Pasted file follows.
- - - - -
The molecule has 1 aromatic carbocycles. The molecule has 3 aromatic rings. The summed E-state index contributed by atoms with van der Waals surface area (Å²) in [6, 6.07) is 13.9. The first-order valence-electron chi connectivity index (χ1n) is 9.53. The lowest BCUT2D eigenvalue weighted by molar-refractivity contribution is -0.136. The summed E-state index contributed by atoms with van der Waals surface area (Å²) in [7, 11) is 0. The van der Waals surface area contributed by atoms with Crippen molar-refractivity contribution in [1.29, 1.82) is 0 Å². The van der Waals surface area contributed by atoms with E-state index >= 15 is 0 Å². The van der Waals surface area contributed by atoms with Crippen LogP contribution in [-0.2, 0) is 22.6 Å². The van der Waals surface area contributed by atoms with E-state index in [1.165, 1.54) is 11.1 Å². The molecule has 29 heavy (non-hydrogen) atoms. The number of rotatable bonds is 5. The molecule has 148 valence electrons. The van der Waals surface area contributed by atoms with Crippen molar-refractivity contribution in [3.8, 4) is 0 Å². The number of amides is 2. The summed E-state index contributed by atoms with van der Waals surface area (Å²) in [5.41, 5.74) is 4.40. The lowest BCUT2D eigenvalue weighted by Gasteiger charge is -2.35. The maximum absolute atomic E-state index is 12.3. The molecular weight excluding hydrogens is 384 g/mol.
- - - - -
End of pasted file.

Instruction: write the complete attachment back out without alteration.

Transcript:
The molecule has 1 aromatic carbocycles. The molecule has 3 aromatic rings. The summed E-state index contributed by atoms with van der Waals surface area (Å²) in [6, 6.07) is 13.9. The first-order valence-electron chi connectivity index (χ1n) is 9.53. The lowest BCUT2D eigenvalue weighted by molar-refractivity contribution is -0.136. The summed E-state index contributed by atoms with van der Waals surface area (Å²) in [7, 11) is 0. The van der Waals surface area contributed by atoms with Crippen molar-refractivity contribution in [1.29, 1.82) is 0 Å². The van der Waals surface area contributed by atoms with E-state index >= 15 is 0 Å². The van der Waals surface area contributed by atoms with Crippen LogP contribution in [-0.2, 0) is 22.6 Å². The van der Waals surface area contributed by atoms with E-state index in [1.165, 1.54) is 11.1 Å². The molecule has 29 heavy (non-hydrogen) atoms. The number of rotatable bonds is 5. The molecule has 148 valence electrons. The van der Waals surface area contributed by atoms with Crippen molar-refractivity contribution in [3.8, 4) is 0 Å². The number of amides is 2. The summed E-state index contributed by atoms with van der Waals surface area (Å²) in [5.41, 5.74) is 4.40. The lowest BCUT2D eigenvalue weighted by Gasteiger charge is -2.35. The maximum absolute atomic E-state index is 12.3. The molecular weight excluding hydrogens is 384 g/mol.